Charters Closed by CPS Are Back to School Under State Control

This school year several hundred Chicago students are back in the classroom with a renewed sense of focus.

That's because just before the last school year came to a close, those students were in a fight to save their charter schools from closing.

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Chicago Public Schools officials decided to close the three schools because of their performance, but a state commission decided otherwise.

One of those charter schools says the hardest part of making the transition this summer from being a CPS charter school to being under the control of the state is physically moving an entire school from one building to the next.

These are the new locations for Amandla Charter School, Chicago Lighthouse Charter school (formerly Bronzeville Lighthouse) and the Sizemore campus of Betty Shabazz International Charter School.

Because they were previously renting their buildings from CPS, they've all had to move to new locations, since CPS opted to shutter the schools.

Each of them is now in a new location, all former schools of the Archdiocese of Chicago.

Leaders say they spent much of the summer preparing for the school year, by finding these new locations, but also getting up to speed on the new standards they'd have to meet with the Illinois State Charter School Commission.

In the process, Amandla Charter School says its enrollment is down slightly, to 270 students from almost 300 at the end of last year. Its goal is reach 350 students. It also doesn't help that the now sixth thru 12th grade school had to eliminate its fifth grade in order to fit in the new building.

But the CEO there is pleased that so many students returned to the school, at its new location, even some who had planned to switch.

“I’m looking forward to really being able to focus 100 percent on the needs of all of the people in this building,” said Amandla CEO Jennifer Kirmes. “A lot of my time last year was spent in preparing the appeal and then leading the fight to sustain our school. That’s a fight I’m glad we fought–it was the right thing to do because it was right that we stay open and continue serving our community, but now I get to actually do that.”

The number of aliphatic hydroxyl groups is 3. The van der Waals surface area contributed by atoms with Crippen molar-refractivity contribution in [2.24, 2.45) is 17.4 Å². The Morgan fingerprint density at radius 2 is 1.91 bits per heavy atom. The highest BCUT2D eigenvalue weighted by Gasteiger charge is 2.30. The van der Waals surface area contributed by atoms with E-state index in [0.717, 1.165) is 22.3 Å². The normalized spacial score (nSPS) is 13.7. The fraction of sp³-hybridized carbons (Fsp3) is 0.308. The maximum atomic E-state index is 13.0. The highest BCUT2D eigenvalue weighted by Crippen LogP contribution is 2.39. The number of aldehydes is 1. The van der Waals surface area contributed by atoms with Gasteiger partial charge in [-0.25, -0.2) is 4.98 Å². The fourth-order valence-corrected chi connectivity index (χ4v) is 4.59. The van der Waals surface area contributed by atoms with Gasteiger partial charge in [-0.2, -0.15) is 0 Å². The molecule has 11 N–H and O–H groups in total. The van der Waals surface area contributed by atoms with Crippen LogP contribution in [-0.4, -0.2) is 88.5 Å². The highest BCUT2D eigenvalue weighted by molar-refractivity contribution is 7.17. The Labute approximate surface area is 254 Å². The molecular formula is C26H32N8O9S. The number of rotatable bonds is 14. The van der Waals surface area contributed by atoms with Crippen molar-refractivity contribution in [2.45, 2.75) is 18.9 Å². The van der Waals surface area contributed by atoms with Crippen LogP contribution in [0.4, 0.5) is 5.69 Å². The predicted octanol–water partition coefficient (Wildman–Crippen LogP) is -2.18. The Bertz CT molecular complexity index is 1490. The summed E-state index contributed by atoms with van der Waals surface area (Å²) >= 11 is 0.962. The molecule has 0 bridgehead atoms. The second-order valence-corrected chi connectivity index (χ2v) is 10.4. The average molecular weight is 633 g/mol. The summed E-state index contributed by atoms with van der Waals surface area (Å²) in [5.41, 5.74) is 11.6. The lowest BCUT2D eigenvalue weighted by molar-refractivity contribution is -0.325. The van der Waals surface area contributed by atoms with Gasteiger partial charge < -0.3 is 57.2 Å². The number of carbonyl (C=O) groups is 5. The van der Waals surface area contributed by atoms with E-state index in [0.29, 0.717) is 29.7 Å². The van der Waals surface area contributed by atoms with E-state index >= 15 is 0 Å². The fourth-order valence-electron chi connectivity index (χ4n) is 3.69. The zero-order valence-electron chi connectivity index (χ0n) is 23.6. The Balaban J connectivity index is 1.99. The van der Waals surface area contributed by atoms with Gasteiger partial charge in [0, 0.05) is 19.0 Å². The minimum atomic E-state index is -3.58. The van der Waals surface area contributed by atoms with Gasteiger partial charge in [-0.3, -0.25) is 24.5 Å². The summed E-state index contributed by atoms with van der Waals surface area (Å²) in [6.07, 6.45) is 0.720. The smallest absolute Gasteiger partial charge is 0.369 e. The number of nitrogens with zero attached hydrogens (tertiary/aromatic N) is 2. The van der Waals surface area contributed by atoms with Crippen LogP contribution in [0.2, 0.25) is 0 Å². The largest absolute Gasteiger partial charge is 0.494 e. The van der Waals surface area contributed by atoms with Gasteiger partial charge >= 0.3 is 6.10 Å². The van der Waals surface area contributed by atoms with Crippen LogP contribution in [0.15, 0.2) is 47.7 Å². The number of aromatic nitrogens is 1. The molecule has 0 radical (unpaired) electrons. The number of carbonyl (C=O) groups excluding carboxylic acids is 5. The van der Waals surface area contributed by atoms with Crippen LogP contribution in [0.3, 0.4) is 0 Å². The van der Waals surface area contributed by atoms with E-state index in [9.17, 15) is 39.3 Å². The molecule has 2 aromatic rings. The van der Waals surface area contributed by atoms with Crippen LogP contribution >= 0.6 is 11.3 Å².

And Amandla's new location is three miles from the old one, so the school has had to come up with new bus routes to help students get to school.

The schools will operate differently now that they no longer have to report to the district. It's a lot like being their own districts.

All of their data and test scores were always reported to the state, but through Chicago Public Schools. Now that information goes directly to the Illinois State Charter School Commission.

Schools are still given a per-pupil budget amount, but that amount also includes other costs like custodial services and internet access–costs that CPS used to cover.

“At a first glance, it’s really not simply about having more money, because now you have more responsibility,” said Jocelyn Mills, principal at Betty Shabazz-Sizemore Campus. “But it does give you more autonomy. That is the point of charter schools, and I think that is how they would best function.”

CPS is suing the state commission over its move to overturn the district’s decision to close the three schools. We’re awaiting a circuit court judge's decision on the commission's motion to dismiss. But there is also an appeals case, filed by Chicago Public Schools with the Illinois State Supreme Court.

Late Wednesday, we got a statement from CPS CEO Forrest Claypool saying:

“The State Charter Commission has ignored state statutes and the interests of at-risk children by allowing failing schools to remain open, and we are challenging the Commission's rulings to help ensure that every student leaves school with a quality education and the tools to succeed in life.”

The state charter commission interim Director Hosanna Jones explains why the commission felt the schools should remain open, and how the commission plans to make sure those schools show improvement.

“In this case–and I’m not saying anyone did anything intentionally–there were a few missteps in terms of the timing on some of the things that CPS did,” said Jones. “Therefore, the law wasn’t followed. So we didn’t have a choice on what to do, because the charter law clearly says that if a school district does not follow the law, the charter applicant has a right for their appeal to be considered and granted.

“They were improving. We expect them to continue to improve, but at an even faster pace. We do that via our annual reviews; we are starting a review process with the schools very shortly, and we provide a lot of support and advice to them throughout the year, so that when the get to the end of the year, there are no surprises.”

And last school year, elementary students at Shabazz's Sizemore campus made a documentary about their efforts to keep the school open.

Follow Brandis Friedman on Twitter: @BrandisFriedman

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